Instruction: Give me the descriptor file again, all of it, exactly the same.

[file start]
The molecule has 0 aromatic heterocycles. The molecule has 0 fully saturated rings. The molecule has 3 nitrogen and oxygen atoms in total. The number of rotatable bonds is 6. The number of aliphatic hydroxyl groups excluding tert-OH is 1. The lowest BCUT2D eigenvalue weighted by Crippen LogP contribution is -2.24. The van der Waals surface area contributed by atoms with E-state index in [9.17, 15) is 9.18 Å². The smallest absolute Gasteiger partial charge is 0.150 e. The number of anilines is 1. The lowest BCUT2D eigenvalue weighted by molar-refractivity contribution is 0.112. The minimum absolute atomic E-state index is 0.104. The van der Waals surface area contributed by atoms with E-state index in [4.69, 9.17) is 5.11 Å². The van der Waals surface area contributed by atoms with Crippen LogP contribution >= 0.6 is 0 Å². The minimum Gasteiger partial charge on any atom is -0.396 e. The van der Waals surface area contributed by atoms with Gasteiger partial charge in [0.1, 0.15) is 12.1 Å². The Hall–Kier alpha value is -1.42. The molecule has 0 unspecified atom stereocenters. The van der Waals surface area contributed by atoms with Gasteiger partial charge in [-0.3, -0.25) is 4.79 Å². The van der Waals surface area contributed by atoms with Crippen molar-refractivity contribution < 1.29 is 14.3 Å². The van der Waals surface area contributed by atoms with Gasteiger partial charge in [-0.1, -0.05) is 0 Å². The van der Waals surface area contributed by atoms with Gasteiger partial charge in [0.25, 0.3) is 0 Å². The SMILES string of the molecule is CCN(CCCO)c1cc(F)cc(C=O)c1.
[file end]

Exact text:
The molecule has 0 aromatic heterocycles. The molecule has 0 fully saturated rings. The molecule has 3 nitrogen and oxygen atoms in total. The number of rotatable bonds is 6. The number of aliphatic hydroxyl groups excluding tert-OH is 1. The lowest BCUT2D eigenvalue weighted by Crippen LogP contribution is -2.24. The van der Waals surface area contributed by atoms with E-state index in [9.17, 15) is 9.18 Å². The smallest absolute Gasteiger partial charge is 0.150 e. The number of anilines is 1. The lowest BCUT2D eigenvalue weighted by molar-refractivity contribution is 0.112. The minimum absolute atomic E-state index is 0.104. The van der Waals surface area contributed by atoms with E-state index in [4.69, 9.17) is 5.11 Å². The van der Waals surface area contributed by atoms with Crippen LogP contribution >= 0.6 is 0 Å². The minimum Gasteiger partial charge on any atom is -0.396 e. The van der Waals surface area contributed by atoms with Gasteiger partial charge in [0.1, 0.15) is 12.1 Å². The Hall–Kier alpha value is -1.42. The molecule has 0 unspecified atom stereocenters. The van der Waals surface area contributed by atoms with Gasteiger partial charge in [-0.3, -0.25) is 4.79 Å². The van der Waals surface area contributed by atoms with Crippen molar-refractivity contribution < 1.29 is 14.3 Å². The van der Waals surface area contributed by atoms with Gasteiger partial charge in [-0.1, -0.05) is 0 Å². The van der Waals surface area contributed by atoms with Gasteiger partial charge in [0.25, 0.3) is 0 Å². The SMILES string of the molecule is CCN(CCCO)c1cc(F)cc(C=O)c1.